Somethings I was not so crazy about was that Sherlock shot the dog. Poor pup. Maybe it lived though. Also, the way Sherlock solves the crime is weak AF. Sees this Stapleton fellow, who was a distant relative of Baskerville, has the same eyes of some Baskerville ancestor that hangs in a painting in the estate home and would thus inherit family fortune if everyone else was out of the way. So he recognized a slight family trait. Meh. Other than that, pretty solid and enjoyable enough.

Wednesday, July 24, 2019

True Romance is the greatest movie of all time

True Romance. Must have thought it was white boy day. My introduction to Quentin Tarantino. With Once Upon a Time In Hollywood coming out tomorrow I'm revisiting this magnificent flick that totally blew my little mind as a child. Tarantino through the eyes of Tony Scott, this movie is perfect. I've watched it 20 times since 1993 and pick up new details every single time. This, not one of Tarantino's 10, is for me, depending on the day, top three movies he's written. I really, really love this flick.

Rotten Tomato Consensus: Fueled by Quentin Tarantino's savvy screenplay and a gallery of oddball performances, Tony Scott's True Romance is a funny and violent action jaunt in the best sense.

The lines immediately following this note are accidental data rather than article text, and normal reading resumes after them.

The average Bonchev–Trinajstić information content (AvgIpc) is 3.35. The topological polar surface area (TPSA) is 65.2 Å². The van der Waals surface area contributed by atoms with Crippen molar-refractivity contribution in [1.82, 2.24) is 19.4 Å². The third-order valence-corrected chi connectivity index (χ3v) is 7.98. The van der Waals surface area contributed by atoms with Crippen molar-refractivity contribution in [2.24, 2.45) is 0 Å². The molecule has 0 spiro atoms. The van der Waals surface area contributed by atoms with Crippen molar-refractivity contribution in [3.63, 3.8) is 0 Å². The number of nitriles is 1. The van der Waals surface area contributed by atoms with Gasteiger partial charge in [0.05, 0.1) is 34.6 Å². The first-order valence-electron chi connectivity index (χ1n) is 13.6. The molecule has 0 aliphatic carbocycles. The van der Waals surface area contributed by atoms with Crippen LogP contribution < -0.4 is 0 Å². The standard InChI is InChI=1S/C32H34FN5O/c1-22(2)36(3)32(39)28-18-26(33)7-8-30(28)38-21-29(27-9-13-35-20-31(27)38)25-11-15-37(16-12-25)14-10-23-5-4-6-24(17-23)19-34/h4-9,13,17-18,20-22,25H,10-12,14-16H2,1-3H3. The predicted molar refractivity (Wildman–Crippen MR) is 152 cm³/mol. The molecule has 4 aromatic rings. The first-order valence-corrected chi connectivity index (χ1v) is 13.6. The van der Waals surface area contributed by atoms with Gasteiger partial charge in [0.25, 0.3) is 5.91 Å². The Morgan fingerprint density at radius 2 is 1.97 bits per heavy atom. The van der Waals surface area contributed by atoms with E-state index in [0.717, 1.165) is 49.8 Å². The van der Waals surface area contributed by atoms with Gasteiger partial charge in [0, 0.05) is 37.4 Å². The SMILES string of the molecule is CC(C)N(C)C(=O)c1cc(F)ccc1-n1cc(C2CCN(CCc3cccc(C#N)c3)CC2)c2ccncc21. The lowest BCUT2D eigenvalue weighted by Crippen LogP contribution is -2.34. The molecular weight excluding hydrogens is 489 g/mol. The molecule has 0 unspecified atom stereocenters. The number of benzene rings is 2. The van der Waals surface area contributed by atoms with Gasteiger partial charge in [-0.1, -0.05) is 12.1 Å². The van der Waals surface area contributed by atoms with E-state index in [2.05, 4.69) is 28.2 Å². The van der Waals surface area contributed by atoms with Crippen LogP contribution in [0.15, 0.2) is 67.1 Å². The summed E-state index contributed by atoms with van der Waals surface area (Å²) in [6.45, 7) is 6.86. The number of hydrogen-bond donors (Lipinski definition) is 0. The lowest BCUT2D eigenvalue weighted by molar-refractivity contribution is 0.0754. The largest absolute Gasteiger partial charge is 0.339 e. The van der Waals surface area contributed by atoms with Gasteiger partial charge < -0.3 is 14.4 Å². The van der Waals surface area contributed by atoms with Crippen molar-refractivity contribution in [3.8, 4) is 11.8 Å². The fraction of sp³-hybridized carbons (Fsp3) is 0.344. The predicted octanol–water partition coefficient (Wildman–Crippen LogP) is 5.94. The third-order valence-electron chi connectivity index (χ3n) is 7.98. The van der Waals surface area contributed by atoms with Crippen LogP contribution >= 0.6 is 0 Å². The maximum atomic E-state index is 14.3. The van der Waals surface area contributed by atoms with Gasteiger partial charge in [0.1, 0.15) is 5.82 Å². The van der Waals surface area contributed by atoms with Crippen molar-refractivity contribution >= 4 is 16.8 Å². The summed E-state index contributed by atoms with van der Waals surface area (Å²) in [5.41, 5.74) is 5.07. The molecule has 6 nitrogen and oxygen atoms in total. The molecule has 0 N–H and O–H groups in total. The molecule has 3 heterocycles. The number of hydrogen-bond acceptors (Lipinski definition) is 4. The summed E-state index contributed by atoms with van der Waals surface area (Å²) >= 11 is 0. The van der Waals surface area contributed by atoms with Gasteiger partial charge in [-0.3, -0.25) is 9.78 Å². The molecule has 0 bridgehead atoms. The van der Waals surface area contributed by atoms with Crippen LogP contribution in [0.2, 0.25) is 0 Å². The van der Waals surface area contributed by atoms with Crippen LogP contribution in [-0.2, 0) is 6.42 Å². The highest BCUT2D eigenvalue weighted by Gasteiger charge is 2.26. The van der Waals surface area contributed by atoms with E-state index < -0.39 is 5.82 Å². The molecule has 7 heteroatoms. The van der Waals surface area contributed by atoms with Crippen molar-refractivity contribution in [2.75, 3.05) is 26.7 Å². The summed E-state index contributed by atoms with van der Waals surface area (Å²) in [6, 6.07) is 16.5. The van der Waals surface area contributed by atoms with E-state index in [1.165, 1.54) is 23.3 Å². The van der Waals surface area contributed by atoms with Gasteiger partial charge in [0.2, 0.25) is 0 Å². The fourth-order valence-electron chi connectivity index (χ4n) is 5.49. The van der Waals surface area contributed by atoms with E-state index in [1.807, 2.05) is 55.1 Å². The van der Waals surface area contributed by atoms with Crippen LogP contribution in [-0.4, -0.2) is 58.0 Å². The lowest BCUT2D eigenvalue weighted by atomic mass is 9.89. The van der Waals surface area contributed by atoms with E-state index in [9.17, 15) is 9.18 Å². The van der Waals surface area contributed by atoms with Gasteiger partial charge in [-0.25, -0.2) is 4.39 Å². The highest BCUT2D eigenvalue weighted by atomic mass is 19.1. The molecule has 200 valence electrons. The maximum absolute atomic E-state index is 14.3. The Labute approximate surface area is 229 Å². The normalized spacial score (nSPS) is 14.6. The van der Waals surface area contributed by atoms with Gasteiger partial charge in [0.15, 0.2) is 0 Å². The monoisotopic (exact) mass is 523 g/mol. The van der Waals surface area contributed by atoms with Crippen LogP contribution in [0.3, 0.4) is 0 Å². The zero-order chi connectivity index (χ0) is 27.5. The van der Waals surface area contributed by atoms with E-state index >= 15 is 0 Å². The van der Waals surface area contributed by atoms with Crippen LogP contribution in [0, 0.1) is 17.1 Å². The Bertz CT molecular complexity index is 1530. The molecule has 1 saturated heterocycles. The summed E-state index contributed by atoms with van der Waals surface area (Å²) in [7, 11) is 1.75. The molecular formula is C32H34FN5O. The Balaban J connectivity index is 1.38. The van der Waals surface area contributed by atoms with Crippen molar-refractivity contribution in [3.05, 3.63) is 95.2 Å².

On days when Tarantino comes out with a new movie, that should be a national holiday. I've got too much shit over the next week and am going to have to sandwich seeing With Once Upon a Time In Hollywood (which sort of feels like a companion movie for TR, another industry movie that takes place in L.A.) in on a day I've got shit going down, work on Thursday/Friday, trivia on Thursday, 2001: A Space Odyssey on the big screen on Friday, my female companion is out doing shit all day on Saturday, volunteering on Sunday. If I had spaced out my time off better, I'd have taken the day off on Friday. As it stands now... Sorry, babe, Saturday is the day I'm seeing this. Don't worry though, I'll probably see it again.

Anyway, True Romance. Detroit comic book store guy Clarence Worley, played by Christian Slater, meets and marries a bubbly and adorable prostitute, Alabama Whitman played by Patricia Arquette. This leads to him murdering her pimp and stealing a shitload of cocaine which they try to sell to a filmmaker in Hollywood. However, the Mob and the police find out and shit goes down in what is more or less a Tarantino autobiographical wish fulfillment movie. The cast for this movie is incredible. Like holy shit. Appearances include James Gandolfini who is brilliant as this monster of Mob hit man in the first thing anyone had really ever seen him in, Dennis Hopper as Clarence's dad, Samuel L. Jackson as a random drug dealer killed by Alabama's pimp, Val Kilmer as Elvis (don't ask), Gary Oldman as drug dealer/pimp Drexl, Chris Penn and Tom Sizemore as cops, Bronson Pinchot (most known for his as Balki from the sitcom Perfect Strangers) plays a pivotal idiot who sets up the deal between Clarence and filmmaker Lee Donowitz played by Saul Rubinek, Brad Pitt as Floyd (easily my favorite character), Michael Rapaport as the friend in Hollywood, and Christopher Walken as the Mob boss.